For the Holy Bible (their 3rd proper album), the Manics (a four-piece: singer/guitarist, bass, drums, "rhythm guitarist"/lyricist) relied heavily on Edwards, a self-mutilating, anorexic drug addict and alcoholic. (I'm sure he was fun at parties.) Despite all that destructive behavior, his lyrics were the driving force behind the album, although he did not sing (that was singer/guitarist James Dean Bradfield, who primarily wrote the music). Edwards was also in charge of the band's visual presentation and their overall "manifesto," but onstage it was pretty obvious he wasn't playing -- sometimes they did not even plug his guitar in. Very odd.
But Edwards was pivotal to the band's edginess and balance. In and out of rehab in 1994, Edwards was back onstage pantomiming in the fall of 94, and the Manics prepared to travel to America for their first big chance to make a big impact there.
On February 1, 1995, Edwards checked out of the Embassy Hotel in London, and has not been seen since. Seriously. Yesterday was the 12-year anniversary of his disappearance, which came and went without a definitive answer as to what exactly happened to him. Did he commit suicide? His car was found two weeks after his disappearance near a bridge known as a favorite spot in London for people to kill themselves. Did he deliberately disappear, fed up of the life and failed rehabs? He took 200 pounds a day out of his bank account for two weeks (2800 pounds total) before his disappearance, and left no note; his family had the option to declare him legally dead in 2002 and declined to do so. And there have been numerous sightings of him over the years, none definitive, of course. Hmmm....
If this sounds interesting, you can get the synopsis here: http://www.richeyedwards.net/. Or by searching Richey Edwards. It's all very bizarre but completely fascinating.
But I digress. Regardless of what happened, it's pretty clear Edwards was in a bad place. This resulted (as it often does) in a great album, both lyrically and musically. Bradfield in particular matches the lyrical intensity with a great grunge-ish sound that much grittier than you would expect from a typical UK band of the time.
The sound overall is heavy, but is very grounded in pop sensibilities. Bradfield's voice is a compliment to the driving guitar and solid rhythm section. Sean Moore is an excellent drummer and his chops show through on the album. Think punk-pop with R-rated lyrics, a great groove throughout. I find no true transcendent single on the album, but it truly is a great album from front to back.
Now, you're probably saying: "Yeah, that sounds great. Why the hell haven't I heard of it?" The Holy Bible was released in 1994 to great fanfare in Europe and to very little attention in the US.
How big is this album in Europe, you say? In July 2005, the BBC conducted a number of polls celebrating the 25th Anniversary of the show "Newsnight," asking their viewers about things like albums, books, works of art, etc., that were their favorites. The top album? The Holy Bible. 2nd was OK Computer by Radiohead, and 3rd was Pink Floyd's Dark Side of the Moon.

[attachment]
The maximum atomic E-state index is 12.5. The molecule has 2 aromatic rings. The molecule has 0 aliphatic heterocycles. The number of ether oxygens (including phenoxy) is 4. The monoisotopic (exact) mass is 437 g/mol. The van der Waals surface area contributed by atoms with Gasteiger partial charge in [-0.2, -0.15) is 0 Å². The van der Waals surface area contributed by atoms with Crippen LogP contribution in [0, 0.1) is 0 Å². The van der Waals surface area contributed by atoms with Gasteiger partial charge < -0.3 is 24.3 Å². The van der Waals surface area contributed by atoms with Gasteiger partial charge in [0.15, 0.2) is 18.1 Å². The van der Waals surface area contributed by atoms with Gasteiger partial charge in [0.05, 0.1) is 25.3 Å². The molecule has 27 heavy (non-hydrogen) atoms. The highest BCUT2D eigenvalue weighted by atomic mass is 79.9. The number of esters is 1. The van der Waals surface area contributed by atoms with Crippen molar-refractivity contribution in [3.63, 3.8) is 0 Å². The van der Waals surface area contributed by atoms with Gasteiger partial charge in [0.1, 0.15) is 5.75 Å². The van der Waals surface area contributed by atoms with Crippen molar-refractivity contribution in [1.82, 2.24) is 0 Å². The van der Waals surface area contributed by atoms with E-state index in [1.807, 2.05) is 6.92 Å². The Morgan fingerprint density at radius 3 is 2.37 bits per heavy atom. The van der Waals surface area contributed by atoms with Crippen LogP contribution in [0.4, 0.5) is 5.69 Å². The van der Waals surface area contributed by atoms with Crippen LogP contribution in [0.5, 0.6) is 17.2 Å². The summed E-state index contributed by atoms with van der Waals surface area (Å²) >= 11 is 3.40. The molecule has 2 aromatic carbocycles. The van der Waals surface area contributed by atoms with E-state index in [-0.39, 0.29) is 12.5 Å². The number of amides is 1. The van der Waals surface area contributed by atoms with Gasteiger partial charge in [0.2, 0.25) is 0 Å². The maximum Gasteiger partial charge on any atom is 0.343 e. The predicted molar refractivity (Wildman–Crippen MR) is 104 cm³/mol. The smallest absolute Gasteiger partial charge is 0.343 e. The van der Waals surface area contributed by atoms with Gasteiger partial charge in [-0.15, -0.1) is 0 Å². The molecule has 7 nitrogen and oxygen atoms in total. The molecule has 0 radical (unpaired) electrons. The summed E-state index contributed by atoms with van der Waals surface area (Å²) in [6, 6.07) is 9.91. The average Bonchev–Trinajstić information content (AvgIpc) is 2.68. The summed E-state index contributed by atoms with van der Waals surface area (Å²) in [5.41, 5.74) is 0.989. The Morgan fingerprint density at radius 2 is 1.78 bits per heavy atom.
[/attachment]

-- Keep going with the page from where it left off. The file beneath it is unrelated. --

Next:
Now that is high praise.
Now as for my Merch rating*: I paid $30 for the 10th Anniversary Edition of this album, which contained 2 mixes (UK and US) and a DVD, as well as extra tracks. This album is well worth that, and I'd suggest the US mix to listen to if you pick it up; the DVD is nice but the extras are better for a die-hard. Still totally worth it. I'd definitely go see them the next time they came in concert, but I think I'd draw the line there; I would not buy a t-shirt at the show. I would not buy their next album without listening to it first (see below).
Other albums: Everything Must Go (the album after this one) had much of the lyrical content written by Edwards before he left, and thus is the Manics other great album -- I will buy the 10th Anniversary Edition if it ever comes out in the US. These are the only 2 albums (IMHO) worth purchasing from the catalog -- it's pretty apparent that Feb. 1, 1995 was a huge turning point for the band. On the upslope side at the top of the hill is The Holy Bible, which represented a logical progression as the best of their first 3 albums and their most mature effort. On the downslope side at the top is Everything Must Go, released in 1996 (actually their best-selling album) and also brilliant. The albums that follow can't match it's intensity, intelligence, or insight: not their fault, they just really are a four-piece band who lost a member along the way.
I highly encourage you to listen to this one -- it is definitely a keeper!
*I'm not sure if I will make this my permanent rating system, but rather than going through the blah blah blah of 7.8, 4.5 stars, 18 Lucky Charms Marshmallows or some other system of arbitrary measure, let's just cut to the chase. Cold hard cash -- merch (merchandise) says it all, right?